Published May 3rd 2007 by Routledge – 216 pages
Series: Key Ideas in Criminology
Over the last two decades, empirical evidence has increasingly supported the view that it is possible to reduce re-offending rates by rehabilitating offenders rather than simply punishing them. In fact, the pendulum’s swing back from a pure punishment model to a rehabilitation model is arguably one of the most significant events in modern correctional policy. This comprehensive review argues that rehabilitation should focus both on promoting human goods (i.e. providing the offender with the essential ingredients for a 'good' life), as well as reducing/avoiding risk.
Offering a succinct summary and critique of the scientific approach to offender rehabilitation, this intriguing volume for students of criminology, sociology and clinical psychology gives a comprehensive evaluation of both the Risk-Need Model and the Good Lives Model.
Rehabilitation is a value-laden process involving a delicate balance of the needs and desires of clinicians, clients, the State and the public. Written by two international leading academics in rehabilitation research, this book argues that intervention with offenders is not simply a matter of implementing the best therapeutic technology and leaving political and social debate to politicians and policy makers.
'What this book has done is to bring to the forefront of criminological discussion the need for research and evaluation of rehabilitation. It is a crucial piece of work for all those that have tired of overcrowded prisons and laws that alienate a substantial portion of the society. This work suggests a direction for criminology and much needed progress focusing not only on the importance of rehabilitation but also on the fundamental significance of integrative approaches and methodologies. The work would also prove a beneficial read and new perspective for those practitioners working within the field of corrections, most fundamentally suggesting the need to move beyond cookie-cutter, pre-fabricated one size fits all psychoeducational treatment program models.'
-- Crime, Law, and Social Change, 2008
'This stimulating book introduces a relatively new approach to working with prisoners and those under probation supervision…It introduces ideas which will be of intense interest to those working in any capacity to support rehabilitation and an approach which, in its values and practicality, will appeal strongly to practitioners themselves. It deserves to be read and discussed widely.'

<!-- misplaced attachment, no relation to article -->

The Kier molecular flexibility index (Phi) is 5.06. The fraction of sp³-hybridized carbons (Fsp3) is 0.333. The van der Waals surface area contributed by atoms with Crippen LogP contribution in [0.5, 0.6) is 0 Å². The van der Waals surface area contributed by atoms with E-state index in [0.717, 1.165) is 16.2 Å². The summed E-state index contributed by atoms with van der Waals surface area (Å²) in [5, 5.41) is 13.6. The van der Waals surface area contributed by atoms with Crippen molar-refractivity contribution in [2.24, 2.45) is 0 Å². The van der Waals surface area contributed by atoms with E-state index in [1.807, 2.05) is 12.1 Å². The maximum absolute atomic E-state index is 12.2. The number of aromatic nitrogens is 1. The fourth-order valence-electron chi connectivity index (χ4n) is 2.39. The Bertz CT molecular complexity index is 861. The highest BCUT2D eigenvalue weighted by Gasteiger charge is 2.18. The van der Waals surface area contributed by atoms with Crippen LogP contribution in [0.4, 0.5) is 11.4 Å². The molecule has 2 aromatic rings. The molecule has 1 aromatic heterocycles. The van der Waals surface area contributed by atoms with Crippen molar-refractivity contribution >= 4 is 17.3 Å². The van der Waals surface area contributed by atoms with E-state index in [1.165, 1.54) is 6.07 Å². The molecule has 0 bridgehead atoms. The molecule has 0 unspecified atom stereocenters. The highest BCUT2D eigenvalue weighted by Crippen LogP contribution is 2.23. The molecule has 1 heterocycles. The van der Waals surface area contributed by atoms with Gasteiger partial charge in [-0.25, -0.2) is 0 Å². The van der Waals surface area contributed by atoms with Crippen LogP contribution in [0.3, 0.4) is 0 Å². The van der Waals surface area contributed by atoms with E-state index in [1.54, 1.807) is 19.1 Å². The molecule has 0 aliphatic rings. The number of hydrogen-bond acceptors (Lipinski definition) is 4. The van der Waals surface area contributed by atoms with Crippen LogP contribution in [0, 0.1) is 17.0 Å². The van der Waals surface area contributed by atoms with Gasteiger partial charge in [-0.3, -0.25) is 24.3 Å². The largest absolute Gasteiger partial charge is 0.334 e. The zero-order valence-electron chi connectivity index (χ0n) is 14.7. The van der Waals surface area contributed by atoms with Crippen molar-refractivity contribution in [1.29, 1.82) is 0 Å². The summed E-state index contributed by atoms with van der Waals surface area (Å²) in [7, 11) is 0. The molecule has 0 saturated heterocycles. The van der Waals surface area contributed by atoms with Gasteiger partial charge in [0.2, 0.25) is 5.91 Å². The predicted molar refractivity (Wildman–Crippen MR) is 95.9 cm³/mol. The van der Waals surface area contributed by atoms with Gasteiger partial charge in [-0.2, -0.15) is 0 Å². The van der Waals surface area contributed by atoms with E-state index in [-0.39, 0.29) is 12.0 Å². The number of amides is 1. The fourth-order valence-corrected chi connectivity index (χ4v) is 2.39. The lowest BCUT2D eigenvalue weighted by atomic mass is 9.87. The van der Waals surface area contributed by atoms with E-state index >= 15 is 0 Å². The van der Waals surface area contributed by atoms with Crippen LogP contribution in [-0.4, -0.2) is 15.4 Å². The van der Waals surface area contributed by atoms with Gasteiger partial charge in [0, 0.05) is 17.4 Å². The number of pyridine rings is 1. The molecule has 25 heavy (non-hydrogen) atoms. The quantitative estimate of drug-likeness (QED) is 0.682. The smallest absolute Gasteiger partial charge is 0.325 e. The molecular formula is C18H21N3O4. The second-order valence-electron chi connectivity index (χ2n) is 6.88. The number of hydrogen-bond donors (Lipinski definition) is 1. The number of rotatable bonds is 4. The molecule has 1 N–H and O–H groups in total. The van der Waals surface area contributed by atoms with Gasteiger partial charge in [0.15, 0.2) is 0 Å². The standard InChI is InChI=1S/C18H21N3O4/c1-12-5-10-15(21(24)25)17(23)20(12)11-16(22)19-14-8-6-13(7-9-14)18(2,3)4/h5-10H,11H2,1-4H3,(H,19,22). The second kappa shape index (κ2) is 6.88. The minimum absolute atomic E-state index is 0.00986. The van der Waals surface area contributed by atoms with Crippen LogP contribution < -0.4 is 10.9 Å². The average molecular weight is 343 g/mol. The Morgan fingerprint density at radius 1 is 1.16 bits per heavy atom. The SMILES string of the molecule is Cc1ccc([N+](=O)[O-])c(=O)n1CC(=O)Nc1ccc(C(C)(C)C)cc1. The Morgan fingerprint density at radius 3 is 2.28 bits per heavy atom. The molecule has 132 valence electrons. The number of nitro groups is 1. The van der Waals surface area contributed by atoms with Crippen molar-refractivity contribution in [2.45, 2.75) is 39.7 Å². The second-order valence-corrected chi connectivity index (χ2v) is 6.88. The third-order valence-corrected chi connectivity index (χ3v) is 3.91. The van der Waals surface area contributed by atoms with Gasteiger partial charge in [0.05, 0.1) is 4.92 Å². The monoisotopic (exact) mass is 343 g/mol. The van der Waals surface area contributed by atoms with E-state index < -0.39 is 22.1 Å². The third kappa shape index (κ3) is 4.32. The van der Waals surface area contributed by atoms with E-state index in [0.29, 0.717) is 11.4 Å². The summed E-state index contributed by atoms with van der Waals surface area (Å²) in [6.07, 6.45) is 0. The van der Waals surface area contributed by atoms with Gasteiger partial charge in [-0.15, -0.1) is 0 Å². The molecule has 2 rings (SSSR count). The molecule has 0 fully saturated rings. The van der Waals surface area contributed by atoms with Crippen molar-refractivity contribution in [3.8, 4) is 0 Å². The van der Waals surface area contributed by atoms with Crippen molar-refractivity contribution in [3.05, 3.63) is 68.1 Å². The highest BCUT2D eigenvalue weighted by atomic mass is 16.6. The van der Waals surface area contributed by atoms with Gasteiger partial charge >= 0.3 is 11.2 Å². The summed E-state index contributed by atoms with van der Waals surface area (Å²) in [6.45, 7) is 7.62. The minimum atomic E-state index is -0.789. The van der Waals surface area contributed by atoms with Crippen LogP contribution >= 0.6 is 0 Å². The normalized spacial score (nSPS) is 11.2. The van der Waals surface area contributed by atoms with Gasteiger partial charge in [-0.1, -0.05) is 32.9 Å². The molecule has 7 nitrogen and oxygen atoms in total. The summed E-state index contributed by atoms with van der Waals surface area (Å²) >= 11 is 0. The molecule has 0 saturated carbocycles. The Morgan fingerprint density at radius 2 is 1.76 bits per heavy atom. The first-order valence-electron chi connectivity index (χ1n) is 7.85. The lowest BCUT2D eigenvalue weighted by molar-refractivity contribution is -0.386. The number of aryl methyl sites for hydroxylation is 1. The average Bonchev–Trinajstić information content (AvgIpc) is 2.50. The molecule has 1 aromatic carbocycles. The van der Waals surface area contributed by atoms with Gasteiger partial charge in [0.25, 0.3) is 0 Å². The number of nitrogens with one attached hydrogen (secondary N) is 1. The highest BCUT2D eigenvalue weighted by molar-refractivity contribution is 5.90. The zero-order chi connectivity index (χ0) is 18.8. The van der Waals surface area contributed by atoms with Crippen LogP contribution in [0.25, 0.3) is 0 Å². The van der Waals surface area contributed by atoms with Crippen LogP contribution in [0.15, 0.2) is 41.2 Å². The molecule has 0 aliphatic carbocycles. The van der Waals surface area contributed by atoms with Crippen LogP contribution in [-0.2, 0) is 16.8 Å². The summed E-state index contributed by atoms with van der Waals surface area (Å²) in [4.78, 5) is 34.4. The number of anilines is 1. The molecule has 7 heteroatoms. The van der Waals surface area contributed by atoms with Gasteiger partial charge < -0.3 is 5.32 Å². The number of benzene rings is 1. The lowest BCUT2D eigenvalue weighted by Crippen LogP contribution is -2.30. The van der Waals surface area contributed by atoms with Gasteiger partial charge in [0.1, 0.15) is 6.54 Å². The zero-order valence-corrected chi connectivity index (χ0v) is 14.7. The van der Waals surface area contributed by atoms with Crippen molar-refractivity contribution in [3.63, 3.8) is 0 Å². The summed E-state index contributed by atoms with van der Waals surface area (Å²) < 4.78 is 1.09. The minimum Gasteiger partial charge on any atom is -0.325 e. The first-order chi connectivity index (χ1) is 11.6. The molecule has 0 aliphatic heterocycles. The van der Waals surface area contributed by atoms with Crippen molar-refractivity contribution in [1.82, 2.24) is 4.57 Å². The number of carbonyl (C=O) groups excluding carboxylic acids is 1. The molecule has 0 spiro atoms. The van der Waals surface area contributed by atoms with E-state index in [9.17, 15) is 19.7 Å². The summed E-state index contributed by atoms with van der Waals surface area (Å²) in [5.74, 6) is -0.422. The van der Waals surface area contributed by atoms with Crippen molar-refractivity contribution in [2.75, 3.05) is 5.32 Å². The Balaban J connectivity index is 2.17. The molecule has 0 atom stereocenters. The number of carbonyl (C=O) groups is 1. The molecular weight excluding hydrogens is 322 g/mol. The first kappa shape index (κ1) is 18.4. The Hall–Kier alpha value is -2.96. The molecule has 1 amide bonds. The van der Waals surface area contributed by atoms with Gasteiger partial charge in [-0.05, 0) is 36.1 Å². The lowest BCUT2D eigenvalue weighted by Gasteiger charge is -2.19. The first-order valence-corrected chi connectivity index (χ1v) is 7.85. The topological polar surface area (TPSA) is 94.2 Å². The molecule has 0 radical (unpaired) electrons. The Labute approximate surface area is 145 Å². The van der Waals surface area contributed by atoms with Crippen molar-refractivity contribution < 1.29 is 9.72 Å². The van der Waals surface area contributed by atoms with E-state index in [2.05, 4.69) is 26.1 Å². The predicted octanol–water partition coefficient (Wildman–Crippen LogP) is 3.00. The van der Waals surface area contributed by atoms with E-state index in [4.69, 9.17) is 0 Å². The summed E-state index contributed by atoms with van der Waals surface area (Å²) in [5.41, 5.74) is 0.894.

-- Probation Journal, 2008
'In conclusion, Rehabilitation: Beyond the Risk Paradigm is a compelling work which provides a stimulating account of rehabilitation and an accessible and rewarding discussion of the Risk-Need-Responsivity and GLM's respective theoretical frameworks.'
-Harry Annison, The Howard Journal
'As I have suggested, the fact that Rehabilitation does raise questions and can’t be read without engaging with it is a plus in my opinion. Big ideas should make us think about our assumptions, what we know, and how we work….If you want to get under the bonnet of the GLM [Good Lives Model] and feel a bit challenged by some of the ideas, have something to reflect upon then this may just be the pool-side book for you this summer. If you have a pool. And if we have a summer.'
1. How Did ‘Rehabilitation’ Become a Dirty Word? 2. What is a Rehabilitation Theory? 3. The Risk-Need-Responsivity Model of Offender Rehabilitation 4. Evaluating the Risk-Need-Responsivity Model 5. The Good Lives Model of Offender Rehabilitation 6. Evaluating the Good Lives Model 7. In Search of Common Ground
Tony Ward is Professor of Clinical Psychology and Clinical Director at Victoria University of Wellington, New Zealand. His research interests include the offense process in offenders, cognitive distortions and models of rehabilitation. He has published over 190 research articles, chapters and books.
Shadd Maruna is a Reader in Criminology at Queen’s University Belfast. Previously he has been a lecturer at the University of Cambridge and the State University of New York. His previous book, Making Good: How Ex-Convicts Reform and Rebuild Their Lives (2001) was named the Outstanding Contribution to Criminology by the American Society of Criminology in 2001.